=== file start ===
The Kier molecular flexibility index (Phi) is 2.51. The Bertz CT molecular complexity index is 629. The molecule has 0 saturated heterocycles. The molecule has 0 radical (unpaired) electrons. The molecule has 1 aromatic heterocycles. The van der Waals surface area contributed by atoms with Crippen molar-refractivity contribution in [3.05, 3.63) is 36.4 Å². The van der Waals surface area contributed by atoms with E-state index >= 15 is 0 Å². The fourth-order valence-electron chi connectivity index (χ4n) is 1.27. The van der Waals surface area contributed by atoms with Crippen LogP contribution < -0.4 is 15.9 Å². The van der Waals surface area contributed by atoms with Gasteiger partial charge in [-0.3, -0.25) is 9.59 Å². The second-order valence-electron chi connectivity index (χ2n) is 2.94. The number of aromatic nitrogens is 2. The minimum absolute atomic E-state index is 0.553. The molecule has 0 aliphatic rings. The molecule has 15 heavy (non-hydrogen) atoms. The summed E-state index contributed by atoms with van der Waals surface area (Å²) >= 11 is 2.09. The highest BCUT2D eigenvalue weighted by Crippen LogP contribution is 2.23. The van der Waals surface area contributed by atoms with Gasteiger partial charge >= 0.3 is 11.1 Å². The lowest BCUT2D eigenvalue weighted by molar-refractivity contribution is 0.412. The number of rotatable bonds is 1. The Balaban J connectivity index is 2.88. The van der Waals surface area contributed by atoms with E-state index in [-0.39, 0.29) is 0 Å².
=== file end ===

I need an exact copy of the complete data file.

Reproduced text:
The Kier molecular flexibility index (Phi) is 2.51. The Bertz CT molecular complexity index is 629. The molecule has 0 saturated heterocycles. The molecule has 0 radical (unpaired) electrons. The molecule has 1 aromatic heterocycles. The van der Waals surface area contributed by atoms with Crippen molar-refractivity contribution in [3.05, 3.63) is 36.4 Å². The van der Waals surface area contributed by atoms with E-state index >= 15 is 0 Å². The fourth-order valence-electron chi connectivity index (χ4n) is 1.27. The van der Waals surface area contributed by atoms with Crippen LogP contribution < -0.4 is 15.9 Å². The van der Waals surface area contributed by atoms with Gasteiger partial charge in [-0.3, -0.25) is 9.59 Å². The second-order valence-electron chi connectivity index (χ2n) is 2.94. The number of aromatic nitrogens is 2. The minimum absolute atomic E-state index is 0.553. The molecule has 0 aliphatic rings. The molecule has 15 heavy (non-hydrogen) atoms. The summed E-state index contributed by atoms with van der Waals surface area (Å²) >= 11 is 2.09. The highest BCUT2D eigenvalue weighted by Crippen LogP contribution is 2.23. The van der Waals surface area contributed by atoms with Gasteiger partial charge >= 0.3 is 11.1 Å². The lowest BCUT2D eigenvalue weighted by molar-refractivity contribution is 0.412. The number of rotatable bonds is 1. The Balaban J connectivity index is 2.88. The van der Waals surface area contributed by atoms with E-state index in [-0.39, 0.29) is 0 Å².